I have also found out that if the wind is blowing out from underneath the bus, it can blow this poopy water all over your legs and nice new sandals. Then you feel the urge to take your shoes off to save them, but if you do that, you may find yourself standing barefoot in a puddle. And maybe it’s not even your own puddle, but a scary puddle from the people who dumped just before you. Most dump stations don’t have puddles, but some do. It might be clean rainwater, or hose water. But it could also be something more sinister. Who knows for sure? Only the Shadow do. Better wear old shoes next time.
After this crisis passes, you can screw your snake hose onto the drain pipe. This is a very difficult quarter twist and it has to be lined up perfectly. I can’t tell you how many times I have screwed my hose on and it looked perfect and felt tight, only have a brown fountain spray out of that connection as soon as I turn it on. There’s a lot of pressure involved here. You’re supposed to dump your black tank first, then dump the grey tank last so you can use the barely dirty grey water to flush the bad stuff out of your line. But if you don’t have a tight connection and you turn the black water on first, you get the worst poop shower. Today steve said to me, “Hey, why don’t you just turn the grey water on first, briefly, to check your seal before releasing the black. Gee! Wish somebody had told me this a year ago.
Ok, are we ready for blast off? When your seal is good, open the black tank lever first and let it drain. The black tank holds 45 gallons but we’ve never seen it full. After about five minutes, the flow slows to a drip. Close the black lever and open the gray lever to release the full one – 65 gallons of used sink and shower water. It roars out with alot of pressure. You’ll have to stand around for 5-10 minutes enjoying the weather or shivering in the rain. Be alert to problems at either end of the hose. No matter how expensive a drain hose you buy, it seems they all crack and spring leaks way too soon, sometimes in a matter of months! The earlier you catch cracks, and the handier you are with duct tape, the longer your pitiful $30 hose will last.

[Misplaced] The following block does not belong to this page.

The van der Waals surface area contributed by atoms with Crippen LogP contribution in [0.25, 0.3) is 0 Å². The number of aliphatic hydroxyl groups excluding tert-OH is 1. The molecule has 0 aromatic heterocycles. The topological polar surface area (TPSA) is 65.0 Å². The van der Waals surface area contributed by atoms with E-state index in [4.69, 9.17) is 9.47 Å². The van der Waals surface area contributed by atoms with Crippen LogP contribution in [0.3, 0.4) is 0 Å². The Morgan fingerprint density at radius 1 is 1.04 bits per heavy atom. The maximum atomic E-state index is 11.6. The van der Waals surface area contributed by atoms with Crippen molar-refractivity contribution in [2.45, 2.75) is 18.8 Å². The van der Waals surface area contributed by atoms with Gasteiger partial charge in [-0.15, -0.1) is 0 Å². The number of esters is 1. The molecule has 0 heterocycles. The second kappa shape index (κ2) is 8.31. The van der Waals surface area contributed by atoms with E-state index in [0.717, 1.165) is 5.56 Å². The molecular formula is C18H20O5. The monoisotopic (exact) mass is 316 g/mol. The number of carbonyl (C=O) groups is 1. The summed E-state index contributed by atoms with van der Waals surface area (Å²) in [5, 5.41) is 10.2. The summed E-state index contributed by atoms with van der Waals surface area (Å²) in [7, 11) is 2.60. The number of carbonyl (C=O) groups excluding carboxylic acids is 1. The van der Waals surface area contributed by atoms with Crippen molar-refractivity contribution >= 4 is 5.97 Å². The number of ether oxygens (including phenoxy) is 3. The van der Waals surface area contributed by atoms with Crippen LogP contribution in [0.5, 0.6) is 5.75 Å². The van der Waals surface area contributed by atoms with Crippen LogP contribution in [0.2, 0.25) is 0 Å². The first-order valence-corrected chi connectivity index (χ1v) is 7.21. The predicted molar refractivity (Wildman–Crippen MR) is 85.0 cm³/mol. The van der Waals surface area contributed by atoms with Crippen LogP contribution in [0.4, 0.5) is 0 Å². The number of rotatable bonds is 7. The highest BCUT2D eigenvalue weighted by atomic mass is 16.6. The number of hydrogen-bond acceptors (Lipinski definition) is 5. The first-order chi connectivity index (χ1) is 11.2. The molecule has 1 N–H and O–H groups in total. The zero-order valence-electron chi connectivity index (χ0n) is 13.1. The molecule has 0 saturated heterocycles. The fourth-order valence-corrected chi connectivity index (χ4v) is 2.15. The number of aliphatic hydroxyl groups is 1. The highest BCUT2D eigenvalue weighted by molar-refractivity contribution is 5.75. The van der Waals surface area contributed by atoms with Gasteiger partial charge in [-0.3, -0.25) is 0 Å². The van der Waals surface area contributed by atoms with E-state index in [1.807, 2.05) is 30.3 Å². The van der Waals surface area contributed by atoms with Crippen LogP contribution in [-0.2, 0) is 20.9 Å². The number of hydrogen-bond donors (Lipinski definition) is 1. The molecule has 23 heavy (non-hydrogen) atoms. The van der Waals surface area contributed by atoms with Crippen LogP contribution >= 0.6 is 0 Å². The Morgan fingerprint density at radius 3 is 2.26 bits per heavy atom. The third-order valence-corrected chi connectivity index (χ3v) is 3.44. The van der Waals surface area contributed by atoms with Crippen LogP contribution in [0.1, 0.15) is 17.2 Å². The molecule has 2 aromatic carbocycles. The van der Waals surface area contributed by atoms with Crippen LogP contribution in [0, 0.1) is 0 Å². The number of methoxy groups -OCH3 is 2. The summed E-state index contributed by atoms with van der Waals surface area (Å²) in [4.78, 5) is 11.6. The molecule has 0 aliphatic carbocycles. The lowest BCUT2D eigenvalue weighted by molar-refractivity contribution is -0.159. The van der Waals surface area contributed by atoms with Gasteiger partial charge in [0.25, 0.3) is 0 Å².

When the grey tank is empty and barely dripping, close the valve. Put the two caps back on – white for the overflow pan, black goes over the sewer drain.
Now you’re ready for the big finish. Unhook your hose from the bus end only. Hold it high up in the air with left hand, while you find and turn on the clean water hose with your right hand. Rinse out your sewer hose with clean water and let the rinse water flow into the ground. Turn the water off.
Pull your hose out of the ground. Curl it up. Wrestle it back into the too-small drain pan storage compartment.
Close the lid on the bay door and dispose of your gloves. Now run for the kitchen sink to scrub your hands in hot soapy water. Congratulations! You have dumped tanks all by yourself and your bus is good to go for another seven days of fun, more or less depending on how many showers you take, dishes you wash and overnight guests you host. Living the RV life makes you so aware of the preciousness of water, and what staggering amounts of water are wasted in a normal home. Leaving water running while rinsing dishes or brushing your teeth is one example. Taking half-hour showers is a biggie.
I am sure this article will obliterate any interest you may have had in RV living. Now let me confess to you that dumping tanks can be a regular chore OR a rare occurrence – you decide. If you camp in humble places, ($10-20 per night), you will have a common shared sewer or no sewer at all, and you will have to dump tanks. If you stay in the nicer, “gold shoe” places, ($25-$40 per night) then you will have your own private sewer. You will still have to hook your snake up when you arrive and stow it when you leave, but this sewer flows on its own and you won’t have to see or handle any yucky stuff. Any time you see the word “Resort” in a name, you can bet it’s an upscale “gold shoe” place.
Guess what, girls! I think I’ve had enough bravado. From now on, you’ll find me sitting pretty in the front seat with a book and a poodle while my husband does the dumping.